Amid surging new case numbers in British Columbia, Metro Vancouverites were left facing long lineups to be tested for COVID-19 on Thursday.
The province reported more than 750 new cases Thursday, a daily count that’s more than doubled in a week and which marks a six-week high.
The bulk of the new cases were in the Fraser and Vancouver Coastal Health (VCH) regions.
At the VCH testing centre in North Vancouver, cars were lined up for several blocks, as people sought to get tested ahead of seeing family for the holidays.
At the Heather Street test site in Vancouver, it was a similar scene, with those in line telling Global News they’d already been waiting more than two hours.
The Heather Street site is the only drive-through testing clinic in the City of Vancouver, after the health authority quietly closed a sister site at Vancouver Community College over in August citing “a significant reduction in demand.”
“I am getting flashbacks to the sort of early days of COVID, but hopefully it’s just a result of us being more aware,” said Rosy Arora, who was being tested after developing symptoms and someone at her office testing positive.
“There will be peace of mind once I test negative, hopefully, but right now the anxiety still exists.”
Restaurant server Tara Brady said she’d come to get tested after people in her extended social circle tested positive, and out of a sense of responsibility given that she works with the publics.
“If I have to take two hours out of my day just to be safe, I don’t mind,” she said.
“The rapid tests, they are very handy but we priced them to order them and it’s like $58 for five of them, so obviously that’s not sustainable.”
Brady wasn’t the only one with rapid tests on their mind.
Brick layer Patrick Doarty said access to the take home tests could potentially have spared him an afternoon waiting in line.
“My daughter in Ontario, she said they’re handing them out for free,” he said.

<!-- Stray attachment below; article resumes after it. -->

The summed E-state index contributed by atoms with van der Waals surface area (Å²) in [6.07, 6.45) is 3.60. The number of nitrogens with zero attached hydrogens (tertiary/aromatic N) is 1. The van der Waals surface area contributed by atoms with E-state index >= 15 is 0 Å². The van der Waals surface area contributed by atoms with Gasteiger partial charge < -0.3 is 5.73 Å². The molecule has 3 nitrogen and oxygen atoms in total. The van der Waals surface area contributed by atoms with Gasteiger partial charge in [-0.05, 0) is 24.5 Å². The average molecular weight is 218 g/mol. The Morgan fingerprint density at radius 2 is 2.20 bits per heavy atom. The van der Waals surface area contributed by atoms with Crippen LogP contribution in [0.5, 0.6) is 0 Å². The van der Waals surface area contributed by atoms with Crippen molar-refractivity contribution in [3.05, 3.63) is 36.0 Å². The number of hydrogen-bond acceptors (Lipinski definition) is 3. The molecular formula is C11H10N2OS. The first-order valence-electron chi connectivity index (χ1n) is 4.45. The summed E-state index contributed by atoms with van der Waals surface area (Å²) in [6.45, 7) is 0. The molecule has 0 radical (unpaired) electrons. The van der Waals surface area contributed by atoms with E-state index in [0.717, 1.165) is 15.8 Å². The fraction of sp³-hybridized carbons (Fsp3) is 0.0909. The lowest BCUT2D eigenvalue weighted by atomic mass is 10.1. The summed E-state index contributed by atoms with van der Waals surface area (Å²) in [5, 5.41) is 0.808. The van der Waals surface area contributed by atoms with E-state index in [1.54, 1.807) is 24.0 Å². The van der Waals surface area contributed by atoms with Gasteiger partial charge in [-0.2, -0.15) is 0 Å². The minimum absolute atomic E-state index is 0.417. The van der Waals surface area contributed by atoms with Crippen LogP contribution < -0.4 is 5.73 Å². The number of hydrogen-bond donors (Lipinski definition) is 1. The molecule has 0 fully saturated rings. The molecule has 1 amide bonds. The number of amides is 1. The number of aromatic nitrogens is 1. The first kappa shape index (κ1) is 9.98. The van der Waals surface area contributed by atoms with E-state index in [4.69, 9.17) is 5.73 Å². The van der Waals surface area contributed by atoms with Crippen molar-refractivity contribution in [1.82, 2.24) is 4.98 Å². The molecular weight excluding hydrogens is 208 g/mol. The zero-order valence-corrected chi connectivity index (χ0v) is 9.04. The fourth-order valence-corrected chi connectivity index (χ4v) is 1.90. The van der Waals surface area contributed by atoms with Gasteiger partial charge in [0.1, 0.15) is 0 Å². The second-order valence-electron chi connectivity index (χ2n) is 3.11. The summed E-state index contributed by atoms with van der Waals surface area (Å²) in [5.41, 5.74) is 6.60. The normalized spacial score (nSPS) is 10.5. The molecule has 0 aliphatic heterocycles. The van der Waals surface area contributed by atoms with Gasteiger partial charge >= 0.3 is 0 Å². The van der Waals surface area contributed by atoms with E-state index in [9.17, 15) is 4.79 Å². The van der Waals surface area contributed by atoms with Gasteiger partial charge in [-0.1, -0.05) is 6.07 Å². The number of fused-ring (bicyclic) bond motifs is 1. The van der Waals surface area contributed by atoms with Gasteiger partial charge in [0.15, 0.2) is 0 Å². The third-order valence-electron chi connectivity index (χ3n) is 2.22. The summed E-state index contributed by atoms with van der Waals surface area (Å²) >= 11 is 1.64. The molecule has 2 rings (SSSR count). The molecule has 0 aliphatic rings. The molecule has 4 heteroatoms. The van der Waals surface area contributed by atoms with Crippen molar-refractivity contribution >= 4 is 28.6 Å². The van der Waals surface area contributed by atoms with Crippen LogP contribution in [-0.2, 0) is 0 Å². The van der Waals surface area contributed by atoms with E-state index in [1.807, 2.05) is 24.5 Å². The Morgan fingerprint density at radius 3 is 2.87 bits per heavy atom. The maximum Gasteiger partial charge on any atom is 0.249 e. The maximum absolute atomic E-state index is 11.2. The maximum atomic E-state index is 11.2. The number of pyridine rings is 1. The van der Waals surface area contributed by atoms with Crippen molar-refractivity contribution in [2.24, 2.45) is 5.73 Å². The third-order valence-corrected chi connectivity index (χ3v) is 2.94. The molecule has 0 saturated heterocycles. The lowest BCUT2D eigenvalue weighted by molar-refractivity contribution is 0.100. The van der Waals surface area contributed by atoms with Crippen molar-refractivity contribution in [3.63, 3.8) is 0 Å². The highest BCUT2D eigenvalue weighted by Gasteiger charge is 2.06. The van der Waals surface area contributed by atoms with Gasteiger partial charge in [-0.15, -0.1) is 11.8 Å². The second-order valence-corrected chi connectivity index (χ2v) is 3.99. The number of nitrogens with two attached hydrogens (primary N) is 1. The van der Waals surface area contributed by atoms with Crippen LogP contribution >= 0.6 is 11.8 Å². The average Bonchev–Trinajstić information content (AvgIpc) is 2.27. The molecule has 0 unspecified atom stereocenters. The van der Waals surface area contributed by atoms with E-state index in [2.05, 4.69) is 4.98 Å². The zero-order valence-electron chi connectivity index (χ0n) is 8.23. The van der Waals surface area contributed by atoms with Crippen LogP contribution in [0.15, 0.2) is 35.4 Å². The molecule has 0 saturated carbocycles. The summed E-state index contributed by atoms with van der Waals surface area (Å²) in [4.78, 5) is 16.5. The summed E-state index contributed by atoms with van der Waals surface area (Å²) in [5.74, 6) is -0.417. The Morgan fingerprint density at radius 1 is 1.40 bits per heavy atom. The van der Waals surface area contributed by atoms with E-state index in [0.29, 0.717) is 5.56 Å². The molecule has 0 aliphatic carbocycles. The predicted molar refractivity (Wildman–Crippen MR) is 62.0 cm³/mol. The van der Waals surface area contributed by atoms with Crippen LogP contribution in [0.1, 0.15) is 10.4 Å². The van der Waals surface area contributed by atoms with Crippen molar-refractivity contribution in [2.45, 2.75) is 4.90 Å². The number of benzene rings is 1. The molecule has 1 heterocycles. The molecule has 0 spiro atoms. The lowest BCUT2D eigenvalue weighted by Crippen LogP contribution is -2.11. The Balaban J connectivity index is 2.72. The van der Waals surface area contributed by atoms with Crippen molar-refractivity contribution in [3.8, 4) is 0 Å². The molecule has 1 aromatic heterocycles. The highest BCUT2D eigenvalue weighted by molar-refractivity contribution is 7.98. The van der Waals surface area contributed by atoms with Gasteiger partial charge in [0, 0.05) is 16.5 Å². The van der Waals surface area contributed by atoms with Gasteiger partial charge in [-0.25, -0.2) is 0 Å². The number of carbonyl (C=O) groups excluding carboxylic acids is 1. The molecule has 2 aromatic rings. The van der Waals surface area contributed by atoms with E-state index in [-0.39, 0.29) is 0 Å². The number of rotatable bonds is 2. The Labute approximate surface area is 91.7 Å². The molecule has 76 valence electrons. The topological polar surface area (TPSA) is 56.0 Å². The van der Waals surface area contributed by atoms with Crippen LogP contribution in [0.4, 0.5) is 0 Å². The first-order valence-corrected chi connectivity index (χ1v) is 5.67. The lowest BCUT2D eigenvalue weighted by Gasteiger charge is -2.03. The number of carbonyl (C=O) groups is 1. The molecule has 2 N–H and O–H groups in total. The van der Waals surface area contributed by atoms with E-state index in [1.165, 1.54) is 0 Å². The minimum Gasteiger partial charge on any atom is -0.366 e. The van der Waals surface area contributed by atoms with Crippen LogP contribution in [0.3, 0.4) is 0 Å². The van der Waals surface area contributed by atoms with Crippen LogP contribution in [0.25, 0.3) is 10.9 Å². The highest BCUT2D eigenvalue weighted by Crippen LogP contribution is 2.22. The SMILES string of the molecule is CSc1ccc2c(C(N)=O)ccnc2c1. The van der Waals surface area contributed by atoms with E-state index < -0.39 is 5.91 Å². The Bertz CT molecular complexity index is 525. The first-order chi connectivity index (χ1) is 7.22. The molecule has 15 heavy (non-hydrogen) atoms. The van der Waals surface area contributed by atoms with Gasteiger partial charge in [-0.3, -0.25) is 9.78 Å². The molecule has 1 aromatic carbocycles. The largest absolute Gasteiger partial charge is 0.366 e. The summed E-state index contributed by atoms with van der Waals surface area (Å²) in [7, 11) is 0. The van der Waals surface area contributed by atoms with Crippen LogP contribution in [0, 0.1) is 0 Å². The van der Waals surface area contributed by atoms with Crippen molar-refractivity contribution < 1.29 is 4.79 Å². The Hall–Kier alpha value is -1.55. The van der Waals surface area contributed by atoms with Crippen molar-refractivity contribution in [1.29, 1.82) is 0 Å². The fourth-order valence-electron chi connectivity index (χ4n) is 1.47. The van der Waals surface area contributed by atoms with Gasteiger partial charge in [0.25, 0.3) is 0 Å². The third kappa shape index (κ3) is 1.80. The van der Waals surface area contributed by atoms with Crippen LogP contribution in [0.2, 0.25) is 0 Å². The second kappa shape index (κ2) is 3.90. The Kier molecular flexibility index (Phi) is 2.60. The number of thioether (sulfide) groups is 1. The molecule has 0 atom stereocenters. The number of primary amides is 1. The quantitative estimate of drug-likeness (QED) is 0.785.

Provincial health officer Dr. Bonnie Henry said earlier this week that rapid tests wouldn’t be available for home use until next month. the rapid tests B.C. currently has in stock can’t be done at home because they require a nurse to administer, and are in large packages that would need to be broken into smaller kits, she said.
The province is set to provide an update on its rapid test plan next Tuesday.
“We need to find ways to add capacity, to ensure that testing is available and readily available for people,” Opposition Leader Shirley Bond told Global’s Focus BC.
“And in addition to that, the government should be using every single tool that’s available to them. They’re asking British Columbians to do everything they can to reduce transmission — they need to be doing exactly the same thing when it comes to the provision of rapid tests, the provision of testing, and ensuring that we have vaccination clinics open so people can get their booster shots.”
Vancouver Coastal Health acknowledged that people may be waiting longer than usual for tests, and said it was “exploring ways to make the testing process as efficient as possible, without compromising patient safety and service quality.”
“Those who do not have symptoms are strongly advised not to access testing services to allow frontline providers to prioritize care to those who are most likely to be infected,” it added.
Global News has asked the province whether there is a plan to add more testing capacity in the coming days, and will update this story with a response.